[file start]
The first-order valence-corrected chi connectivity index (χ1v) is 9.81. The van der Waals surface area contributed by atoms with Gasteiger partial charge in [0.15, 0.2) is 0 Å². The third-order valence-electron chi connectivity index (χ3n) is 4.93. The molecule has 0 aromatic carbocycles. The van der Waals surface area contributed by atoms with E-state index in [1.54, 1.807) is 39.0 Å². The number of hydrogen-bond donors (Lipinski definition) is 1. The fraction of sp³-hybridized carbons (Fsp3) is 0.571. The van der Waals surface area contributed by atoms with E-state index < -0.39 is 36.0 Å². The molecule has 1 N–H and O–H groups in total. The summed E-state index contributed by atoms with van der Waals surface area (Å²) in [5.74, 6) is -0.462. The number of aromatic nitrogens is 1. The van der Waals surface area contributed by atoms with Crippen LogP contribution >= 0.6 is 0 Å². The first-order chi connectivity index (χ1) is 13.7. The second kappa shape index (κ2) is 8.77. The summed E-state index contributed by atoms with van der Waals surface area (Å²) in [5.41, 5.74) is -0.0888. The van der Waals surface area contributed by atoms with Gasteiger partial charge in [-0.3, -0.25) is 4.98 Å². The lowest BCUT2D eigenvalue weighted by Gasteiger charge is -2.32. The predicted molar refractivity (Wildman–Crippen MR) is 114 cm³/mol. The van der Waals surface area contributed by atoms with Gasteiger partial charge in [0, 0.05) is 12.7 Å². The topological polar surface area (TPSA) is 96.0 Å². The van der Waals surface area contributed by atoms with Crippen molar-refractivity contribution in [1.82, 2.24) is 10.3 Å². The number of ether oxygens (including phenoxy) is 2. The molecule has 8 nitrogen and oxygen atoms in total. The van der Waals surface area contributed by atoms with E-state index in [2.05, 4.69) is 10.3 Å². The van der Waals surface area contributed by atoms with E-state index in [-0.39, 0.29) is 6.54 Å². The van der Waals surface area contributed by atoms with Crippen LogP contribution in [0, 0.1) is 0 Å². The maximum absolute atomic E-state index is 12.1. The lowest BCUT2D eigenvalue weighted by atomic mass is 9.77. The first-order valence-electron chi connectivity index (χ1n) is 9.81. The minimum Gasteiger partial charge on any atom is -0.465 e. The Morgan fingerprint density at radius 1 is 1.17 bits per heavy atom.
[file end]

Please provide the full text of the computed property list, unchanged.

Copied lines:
The first-order valence-corrected chi connectivity index (χ1v) is 9.81. The van der Waals surface area contributed by atoms with Gasteiger partial charge in [0.15, 0.2) is 0 Å². The third-order valence-electron chi connectivity index (χ3n) is 4.93. The molecule has 0 aromatic carbocycles. The van der Waals surface area contributed by atoms with E-state index in [1.54, 1.807) is 39.0 Å². The number of hydrogen-bond donors (Lipinski definition) is 1. The fraction of sp³-hybridized carbons (Fsp3) is 0.571. The van der Waals surface area contributed by atoms with E-state index < -0.39 is 36.0 Å². The molecule has 1 N–H and O–H groups in total. The summed E-state index contributed by atoms with van der Waals surface area (Å²) in [5.74, 6) is -0.462. The number of aromatic nitrogens is 1. The van der Waals surface area contributed by atoms with Crippen LogP contribution >= 0.6 is 0 Å². The first-order chi connectivity index (χ1) is 13.7. The second kappa shape index (κ2) is 8.77. The summed E-state index contributed by atoms with van der Waals surface area (Å²) in [5.41, 5.74) is -0.0888. The van der Waals surface area contributed by atoms with Gasteiger partial charge in [-0.3, -0.25) is 4.98 Å². The lowest BCUT2D eigenvalue weighted by Gasteiger charge is -2.32. The predicted molar refractivity (Wildman–Crippen MR) is 114 cm³/mol. The van der Waals surface area contributed by atoms with Gasteiger partial charge in [0, 0.05) is 12.7 Å². The topological polar surface area (TPSA) is 96.0 Å². The van der Waals surface area contributed by atoms with Crippen molar-refractivity contribution in [1.82, 2.24) is 10.3 Å². The number of ether oxygens (including phenoxy) is 2. The molecule has 8 nitrogen and oxygen atoms in total. The van der Waals surface area contributed by atoms with E-state index in [2.05, 4.69) is 10.3 Å². The van der Waals surface area contributed by atoms with E-state index in [-0.39, 0.29) is 6.54 Å². The van der Waals surface area contributed by atoms with Crippen LogP contribution in [0, 0.1) is 0 Å². The maximum absolute atomic E-state index is 12.1. The lowest BCUT2D eigenvalue weighted by atomic mass is 9.77. The first-order valence-electron chi connectivity index (χ1n) is 9.81. The minimum Gasteiger partial charge on any atom is -0.465 e. The Morgan fingerprint density at radius 1 is 1.17 bits per heavy atom.